Such is the contemporary language of cliché and ‘the everyday’, frequently to be found in the contexts of press, media and cinema, that it might at first appear vulgar or inadequate. However, through the experience of this work, it is revealed as complicit in the artist’s approach and response to narratives, situations, characters and roles, which can be seen as both contemporary and archetypal. ‘Tragedy’ – the word carries a heightened sense of the dramatic, inextricably binding together ‘fact’ and ‘fiction’. Checking on the origins of the term I note a supposedly literal meaning, ‘goat song’, in Greek. Whether accurate or not, I rather like the earthy quality which this lends to the Hollywood version of ‘Cleopatra’ as personified by Elizabeth Taylor and Richard Burton.

Simon Farid has been resident at Crescent Arts for the past 18 months. He graduated from Central St. Martins, London, with a BA (Hons) in Fine Art in 2009. He was the recipient of an individual award from Arts Council England, Grants for the Arts in 2010 for a research visit to Cairo and to assist the production of this work.

Simon Farid would like to thank: Helen Donnelly, Stuart Cameron, Amanda Holderness, Martin Emerson, Jessica Butcher, Tom Rosenthal, Faye Merralls, Joe Rizzo-Naudi, Mark Farid, Neill Warhurst, Crescent Arts, Arts Council England Yorkshire, The Lost Theatre, Scarborough Borough Council, Comet, CEL, University of Hull.


Crescent Artstudios
The Crescent, Scarborough

10/11/12 & 17/18/19 June 2011
11.00am – 5.00pm daily
admission free


Webb-Ellis, Susan Timmins, Karen Thompson, Susan Slann, Simon Farid, Dawn Brooks

Crescent Arts’ Director, Stuart Cameron, asked our current resident artists to consider what part drawing played in their practice, if any. This exhibition provides a response which ranges across Simon Farid’s video walk through Cairo, Susan Slann’s sewn canvas, to Dawn Brooks’s automatic drawing and mark-making for intaglio print. There’s a video projection by Webb-Ellis, Susan Timmins’ three dimensional drawing and slide-viewer works by ceramicist Karen Thompson. The artists offer propositions for drawing as exploratory, investigative, analytical, or perhaps documentary activity; frequently involving humour and, more often than not, contradicting traditional notions of drawing.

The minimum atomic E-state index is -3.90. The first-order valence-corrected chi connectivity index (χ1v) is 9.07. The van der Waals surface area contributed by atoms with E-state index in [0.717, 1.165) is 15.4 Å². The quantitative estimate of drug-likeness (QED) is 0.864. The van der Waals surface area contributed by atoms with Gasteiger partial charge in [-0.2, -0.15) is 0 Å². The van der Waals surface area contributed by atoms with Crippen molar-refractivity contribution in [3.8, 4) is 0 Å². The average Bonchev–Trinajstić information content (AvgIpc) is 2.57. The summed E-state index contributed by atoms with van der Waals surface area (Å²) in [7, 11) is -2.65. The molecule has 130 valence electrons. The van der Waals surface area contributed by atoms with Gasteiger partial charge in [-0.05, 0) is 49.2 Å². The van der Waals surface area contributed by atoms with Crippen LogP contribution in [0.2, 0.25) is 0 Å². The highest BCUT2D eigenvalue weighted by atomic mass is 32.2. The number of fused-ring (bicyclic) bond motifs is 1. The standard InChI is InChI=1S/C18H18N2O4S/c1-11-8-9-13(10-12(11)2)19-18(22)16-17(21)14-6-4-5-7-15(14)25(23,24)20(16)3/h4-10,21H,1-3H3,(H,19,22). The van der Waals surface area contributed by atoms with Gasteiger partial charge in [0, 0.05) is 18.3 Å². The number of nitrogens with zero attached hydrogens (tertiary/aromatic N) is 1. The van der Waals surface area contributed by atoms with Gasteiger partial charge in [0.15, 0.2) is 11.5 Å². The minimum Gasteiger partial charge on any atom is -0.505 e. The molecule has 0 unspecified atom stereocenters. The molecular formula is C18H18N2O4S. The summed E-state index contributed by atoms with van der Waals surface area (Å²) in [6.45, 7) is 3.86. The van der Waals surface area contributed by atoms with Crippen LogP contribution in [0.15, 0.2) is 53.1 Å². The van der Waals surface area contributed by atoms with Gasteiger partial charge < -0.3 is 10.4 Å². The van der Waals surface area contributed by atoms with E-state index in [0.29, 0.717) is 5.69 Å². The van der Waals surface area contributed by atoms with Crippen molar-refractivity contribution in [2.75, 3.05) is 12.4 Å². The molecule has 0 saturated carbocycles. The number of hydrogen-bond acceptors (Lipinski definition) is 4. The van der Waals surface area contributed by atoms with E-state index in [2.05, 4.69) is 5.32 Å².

10/11/12 & 18/19 June

10.30am – 5.30pm daily / admission free

Dawn Brooks: printmaker
Susan Slann: painter
Karen Thompson: ceramicist

Meet three of our artists-in-residence; visit their studios to see aspects of their work and creative processes not usually on display to the public. Some work is for sale, so pick up an original work of art for yourself or as a unique gift. Saturday 18th June is a day to see how it’s done and have a go yourself.



A new video installation by Webb-Ellis


The Coliseum, Victoria Square, Whitby

Friday 3rd June 6.00pm – 9.30pm
Saturday 4th June 11.00am – 4.00pm

Admission is free

Crescent Arts presents ‘Clinging’, a powerful new video installation produced by Webb-Ellis, at The Coliseum in Whitby for two days only. The work is presented as a three-screen projection which the spectator is free to explore at will with no predetermined viewing time.

Webb-Ellis work across film and installation, and their practice explores the tension between fiction and reality, challenging traditional notions of documentary truth. The artists approached The Coliseum in Whitby as a venue which is perhaps associated with more conventional cinema screenings of feature films. ‘Clinging’ contradicts such expectations by allowing the viewer to move within the installation and enter or leave at any time.

This installation concerns the relationship between the subject and the viewer whilst being a portrait of the artists. The work draws on the inner conflict and recurring struggle of human existence and is both personal and universal. It is also an investigation into the themes of intimacy and alienation by seeking to extend the reach of the screen, creating a new space centred around the experience of the viewer. Putting the gallery visitor at the center of the work may cause them to question their own identity and relationship with fellow humans, getting straight to the core concerns of the work.

Webb-Ellis are based in Whitby and work from a studio at Crescent Arts where they have been ‘resident’ for the past eight months. They recently showed ‘Ever Remote’ at South Square Gallery in Bradford, and will be exhibiting at Axis Arts Centre in Cheshire and Water Tower Art Festival in Sophia, Bulgaria, during this Summer.

For further information please visit

We would like to thank The Coliseum in Whitby, especially Maureen Lynch, and MITES  in Liverpool for assistance with projection equipment.